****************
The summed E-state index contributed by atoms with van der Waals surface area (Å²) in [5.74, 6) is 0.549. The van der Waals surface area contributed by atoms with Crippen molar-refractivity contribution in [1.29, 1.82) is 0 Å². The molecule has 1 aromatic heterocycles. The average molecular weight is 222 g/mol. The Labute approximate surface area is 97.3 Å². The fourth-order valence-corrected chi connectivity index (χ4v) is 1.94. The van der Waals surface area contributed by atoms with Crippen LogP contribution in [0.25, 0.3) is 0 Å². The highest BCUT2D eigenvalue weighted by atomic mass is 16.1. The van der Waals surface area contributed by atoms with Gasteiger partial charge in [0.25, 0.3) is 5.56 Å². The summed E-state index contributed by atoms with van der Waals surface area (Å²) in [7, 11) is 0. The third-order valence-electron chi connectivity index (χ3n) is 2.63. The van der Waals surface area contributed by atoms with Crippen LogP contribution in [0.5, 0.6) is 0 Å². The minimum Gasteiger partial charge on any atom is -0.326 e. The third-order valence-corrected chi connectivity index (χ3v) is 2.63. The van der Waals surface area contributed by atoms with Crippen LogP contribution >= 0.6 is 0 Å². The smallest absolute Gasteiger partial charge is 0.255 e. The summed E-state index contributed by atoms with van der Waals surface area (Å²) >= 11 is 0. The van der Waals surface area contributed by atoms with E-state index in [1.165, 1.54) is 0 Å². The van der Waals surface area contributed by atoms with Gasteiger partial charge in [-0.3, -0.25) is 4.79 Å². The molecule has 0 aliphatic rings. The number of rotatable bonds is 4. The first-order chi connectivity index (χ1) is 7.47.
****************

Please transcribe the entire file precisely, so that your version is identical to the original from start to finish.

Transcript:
The summed E-state index contributed by atoms with van der Waals surface area (Å²) in [5.74, 6) is 0.549. The van der Waals surface area contributed by atoms with Crippen molar-refractivity contribution in [1.29, 1.82) is 0 Å². The molecule has 1 aromatic heterocycles. The average molecular weight is 222 g/mol. The Labute approximate surface area is 97.3 Å². The fourth-order valence-corrected chi connectivity index (χ4v) is 1.94. The van der Waals surface area contributed by atoms with Crippen LogP contribution in [0.25, 0.3) is 0 Å². The highest BCUT2D eigenvalue weighted by atomic mass is 16.1. The van der Waals surface area contributed by atoms with Gasteiger partial charge in [0.25, 0.3) is 5.56 Å². The summed E-state index contributed by atoms with van der Waals surface area (Å²) in [7, 11) is 0. The third-order valence-electron chi connectivity index (χ3n) is 2.63. The van der Waals surface area contributed by atoms with Crippen LogP contribution in [0.5, 0.6) is 0 Å². The minimum Gasteiger partial charge on any atom is -0.326 e. The third-order valence-corrected chi connectivity index (χ3v) is 2.63. The van der Waals surface area contributed by atoms with Crippen LogP contribution >= 0.6 is 0 Å². The smallest absolute Gasteiger partial charge is 0.255 e. The summed E-state index contributed by atoms with van der Waals surface area (Å²) >= 11 is 0. The van der Waals surface area contributed by atoms with E-state index in [1.165, 1.54) is 0 Å². The van der Waals surface area contributed by atoms with Gasteiger partial charge in [-0.3, -0.25) is 4.79 Å². The molecule has 0 aliphatic rings. The number of rotatable bonds is 4. The first-order chi connectivity index (χ1) is 7.47.